If you have any more questions about PTSD or complex PTSD please reach out via the Metta Holistic Therapy contact page or email me directly at reneeminxtherapy@gmail.com

Thanks so much for reading until the end and hope you enjoyed it!


Do I need therapy?

Unlike past times, going to seek mental health therapy has now become mainstream as well as respected and seen as a healthy trait in a potential partner instead of a red flag.

Whether or not to seek therapy is something that all of us have considered at some point in our lives. Therapy is not for people who can’t handle issues on their own, it’s actually for people who want to continue to grow and heal to reach their full potential of health, happiness, and fulfillment within their relationships.

I’ve made a list of the top five reasons why therapy might be helpful for you. There are an endless number of reasons why therapy may be helpful but this is a good list to get you started.

Here are the top five reasons to seek therapy today:

1. You are having overreactions to present-day situations. Overreacting in any given situation is a clear sign that there are unhealed past memories that are continuing to affect you today. This means that in order to heal and react in a way that feels more helpful to people at work, romantic relationships, to family, actively working on healing the past is necessary. Time heals all wounds is a myth. Active therapeutic work heals past wounds.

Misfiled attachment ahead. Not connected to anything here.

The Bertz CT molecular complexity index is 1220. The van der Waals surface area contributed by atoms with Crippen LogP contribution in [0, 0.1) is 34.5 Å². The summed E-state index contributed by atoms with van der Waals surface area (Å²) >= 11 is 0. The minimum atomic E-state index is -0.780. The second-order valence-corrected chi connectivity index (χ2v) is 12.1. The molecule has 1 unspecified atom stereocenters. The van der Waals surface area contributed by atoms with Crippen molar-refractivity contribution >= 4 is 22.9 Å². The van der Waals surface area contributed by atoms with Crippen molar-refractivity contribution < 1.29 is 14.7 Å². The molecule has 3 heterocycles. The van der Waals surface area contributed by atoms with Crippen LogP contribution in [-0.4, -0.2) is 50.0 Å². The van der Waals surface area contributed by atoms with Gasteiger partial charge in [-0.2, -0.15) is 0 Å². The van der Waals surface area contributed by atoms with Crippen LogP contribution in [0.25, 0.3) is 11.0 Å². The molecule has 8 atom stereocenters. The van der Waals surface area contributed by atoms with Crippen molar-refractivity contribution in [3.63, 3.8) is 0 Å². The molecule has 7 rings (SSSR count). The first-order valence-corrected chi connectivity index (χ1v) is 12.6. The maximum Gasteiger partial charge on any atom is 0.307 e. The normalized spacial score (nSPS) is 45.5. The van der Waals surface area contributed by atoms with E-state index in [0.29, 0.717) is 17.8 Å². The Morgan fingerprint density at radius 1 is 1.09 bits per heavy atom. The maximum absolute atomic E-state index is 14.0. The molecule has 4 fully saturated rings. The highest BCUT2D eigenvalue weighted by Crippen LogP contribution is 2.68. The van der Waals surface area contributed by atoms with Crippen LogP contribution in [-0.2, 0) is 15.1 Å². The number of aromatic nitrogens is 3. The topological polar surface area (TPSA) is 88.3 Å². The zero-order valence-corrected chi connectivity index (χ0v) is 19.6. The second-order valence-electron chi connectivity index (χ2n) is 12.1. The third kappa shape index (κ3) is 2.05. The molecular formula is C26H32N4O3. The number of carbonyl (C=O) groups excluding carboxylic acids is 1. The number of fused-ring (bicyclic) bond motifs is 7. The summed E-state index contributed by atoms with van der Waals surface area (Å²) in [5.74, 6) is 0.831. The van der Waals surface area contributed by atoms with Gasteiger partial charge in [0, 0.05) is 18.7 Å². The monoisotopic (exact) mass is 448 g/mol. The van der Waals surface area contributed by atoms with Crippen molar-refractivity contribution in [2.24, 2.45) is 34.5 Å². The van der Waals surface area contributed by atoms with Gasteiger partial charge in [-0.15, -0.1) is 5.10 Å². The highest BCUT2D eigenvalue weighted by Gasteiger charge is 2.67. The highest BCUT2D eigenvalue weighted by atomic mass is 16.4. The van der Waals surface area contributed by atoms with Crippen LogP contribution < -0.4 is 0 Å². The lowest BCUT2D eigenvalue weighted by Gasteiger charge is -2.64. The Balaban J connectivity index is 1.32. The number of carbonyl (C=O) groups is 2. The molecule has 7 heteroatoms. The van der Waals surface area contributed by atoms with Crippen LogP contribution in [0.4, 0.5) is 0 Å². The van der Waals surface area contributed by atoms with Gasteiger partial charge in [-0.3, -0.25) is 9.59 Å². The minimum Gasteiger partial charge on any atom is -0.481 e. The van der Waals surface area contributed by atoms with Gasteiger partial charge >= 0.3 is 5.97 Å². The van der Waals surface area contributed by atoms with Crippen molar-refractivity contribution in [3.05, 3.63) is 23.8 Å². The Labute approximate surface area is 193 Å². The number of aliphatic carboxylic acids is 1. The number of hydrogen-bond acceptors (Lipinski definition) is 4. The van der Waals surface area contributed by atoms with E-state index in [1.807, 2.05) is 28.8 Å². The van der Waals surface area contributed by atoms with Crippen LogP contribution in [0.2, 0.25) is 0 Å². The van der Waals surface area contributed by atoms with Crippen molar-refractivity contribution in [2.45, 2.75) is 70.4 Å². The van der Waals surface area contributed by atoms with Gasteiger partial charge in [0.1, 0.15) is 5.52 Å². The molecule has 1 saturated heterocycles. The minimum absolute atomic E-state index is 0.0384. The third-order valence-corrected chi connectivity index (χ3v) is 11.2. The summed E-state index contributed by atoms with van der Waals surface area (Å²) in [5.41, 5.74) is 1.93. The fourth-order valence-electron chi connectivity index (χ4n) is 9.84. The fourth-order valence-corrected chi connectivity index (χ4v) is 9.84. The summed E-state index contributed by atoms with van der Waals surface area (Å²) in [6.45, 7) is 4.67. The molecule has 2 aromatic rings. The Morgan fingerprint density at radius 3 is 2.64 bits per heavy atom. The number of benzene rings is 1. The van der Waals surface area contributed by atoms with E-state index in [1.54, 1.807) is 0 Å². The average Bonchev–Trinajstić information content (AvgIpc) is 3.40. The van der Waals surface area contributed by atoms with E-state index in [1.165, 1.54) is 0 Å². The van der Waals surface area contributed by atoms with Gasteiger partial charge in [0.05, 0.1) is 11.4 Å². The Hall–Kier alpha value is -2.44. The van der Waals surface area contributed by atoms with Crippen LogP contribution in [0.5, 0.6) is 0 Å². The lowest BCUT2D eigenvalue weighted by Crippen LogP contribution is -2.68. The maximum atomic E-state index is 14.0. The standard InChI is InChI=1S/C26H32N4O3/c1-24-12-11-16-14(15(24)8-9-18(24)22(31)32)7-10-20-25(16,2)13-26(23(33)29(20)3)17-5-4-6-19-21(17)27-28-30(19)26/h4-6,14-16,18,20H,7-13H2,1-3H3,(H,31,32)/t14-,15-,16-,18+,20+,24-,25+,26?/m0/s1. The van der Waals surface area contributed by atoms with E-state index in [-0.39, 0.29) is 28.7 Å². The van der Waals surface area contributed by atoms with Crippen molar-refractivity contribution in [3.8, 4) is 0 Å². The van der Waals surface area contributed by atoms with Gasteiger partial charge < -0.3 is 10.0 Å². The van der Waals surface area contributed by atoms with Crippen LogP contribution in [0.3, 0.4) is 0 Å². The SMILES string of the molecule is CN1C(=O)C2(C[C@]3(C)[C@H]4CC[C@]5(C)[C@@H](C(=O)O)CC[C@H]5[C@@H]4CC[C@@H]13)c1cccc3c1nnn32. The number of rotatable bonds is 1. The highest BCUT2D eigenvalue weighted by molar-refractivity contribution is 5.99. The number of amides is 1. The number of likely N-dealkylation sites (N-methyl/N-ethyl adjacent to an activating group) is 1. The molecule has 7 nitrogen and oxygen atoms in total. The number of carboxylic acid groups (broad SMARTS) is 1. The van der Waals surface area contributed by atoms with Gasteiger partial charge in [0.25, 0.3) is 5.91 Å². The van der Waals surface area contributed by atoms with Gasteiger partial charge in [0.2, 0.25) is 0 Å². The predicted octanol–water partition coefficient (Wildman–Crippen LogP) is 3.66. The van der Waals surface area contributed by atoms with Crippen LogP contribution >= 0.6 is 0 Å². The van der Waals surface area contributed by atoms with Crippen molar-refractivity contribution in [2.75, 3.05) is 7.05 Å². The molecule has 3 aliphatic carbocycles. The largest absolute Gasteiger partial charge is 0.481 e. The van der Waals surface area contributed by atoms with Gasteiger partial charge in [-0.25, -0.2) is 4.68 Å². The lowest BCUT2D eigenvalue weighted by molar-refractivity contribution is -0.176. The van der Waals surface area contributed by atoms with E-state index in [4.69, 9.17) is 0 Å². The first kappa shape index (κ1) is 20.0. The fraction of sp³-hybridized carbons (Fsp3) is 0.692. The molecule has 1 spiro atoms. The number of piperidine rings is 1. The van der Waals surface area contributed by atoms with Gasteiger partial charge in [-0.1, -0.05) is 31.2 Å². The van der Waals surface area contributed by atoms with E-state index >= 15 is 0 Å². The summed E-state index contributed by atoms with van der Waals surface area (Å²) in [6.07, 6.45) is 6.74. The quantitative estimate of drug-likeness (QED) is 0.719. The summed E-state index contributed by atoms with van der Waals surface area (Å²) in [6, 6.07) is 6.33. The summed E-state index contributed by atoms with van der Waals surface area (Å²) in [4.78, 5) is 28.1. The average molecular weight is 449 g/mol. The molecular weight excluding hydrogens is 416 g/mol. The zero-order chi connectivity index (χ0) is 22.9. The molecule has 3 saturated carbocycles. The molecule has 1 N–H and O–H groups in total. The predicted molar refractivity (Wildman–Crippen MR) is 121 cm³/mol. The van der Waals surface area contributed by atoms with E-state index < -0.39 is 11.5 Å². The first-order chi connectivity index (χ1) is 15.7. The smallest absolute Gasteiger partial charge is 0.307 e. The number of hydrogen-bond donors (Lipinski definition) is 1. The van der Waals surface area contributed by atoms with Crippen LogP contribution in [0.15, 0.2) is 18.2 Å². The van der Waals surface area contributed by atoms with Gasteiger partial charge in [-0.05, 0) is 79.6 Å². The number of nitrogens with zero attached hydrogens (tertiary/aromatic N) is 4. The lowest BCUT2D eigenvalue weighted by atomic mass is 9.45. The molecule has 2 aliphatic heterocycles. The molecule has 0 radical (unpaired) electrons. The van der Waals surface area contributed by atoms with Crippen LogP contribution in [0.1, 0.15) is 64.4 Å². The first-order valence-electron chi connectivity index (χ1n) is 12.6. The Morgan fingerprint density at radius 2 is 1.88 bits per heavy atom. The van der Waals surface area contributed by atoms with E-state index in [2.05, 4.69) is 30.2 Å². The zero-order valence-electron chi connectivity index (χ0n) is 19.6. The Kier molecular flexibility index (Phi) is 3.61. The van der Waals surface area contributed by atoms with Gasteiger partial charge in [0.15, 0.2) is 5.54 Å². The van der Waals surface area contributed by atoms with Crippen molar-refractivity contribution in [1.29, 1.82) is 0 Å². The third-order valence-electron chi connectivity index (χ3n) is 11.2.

2. You are under-reacting which means you are shutting down in situations in the present. Just like overreacting can be a red flag that past memories are still affecting you, so is shutting down in moments that you need to be present for. If you have ever been in an emotional conflict with someone and instead of being able to express your needs or hear their needs you shut them out or emotionally shut down – this is a sign that therapy could be helpful.

3. You feel like there are issues with your attachment style which means you are either avoidant or anxious in relationships. Relationships can be the most fulfilling part of our lives. It is most commonly reported when someone is sitting on their deathbed that they look back and wish they had to spend more quality time and been better to the people in their lives. This is where healing your attachment style comes in and therapy can be one of the most effective ways to move more towards secure attachment.

4. You feel like you are always stuck in your head and overthinking and very rarely are in touch with your body. This is the sign that your nervous system has been overwhelmed at some point in your life and you need nervous system healing. There is a theory that past emotional stressors or traumas get stuck in our body and causes us to disassociate and not be connected to the emotional signals sent to us by her body. If this is the case for you I would recommend seeking a somatic or bottom up healing therapist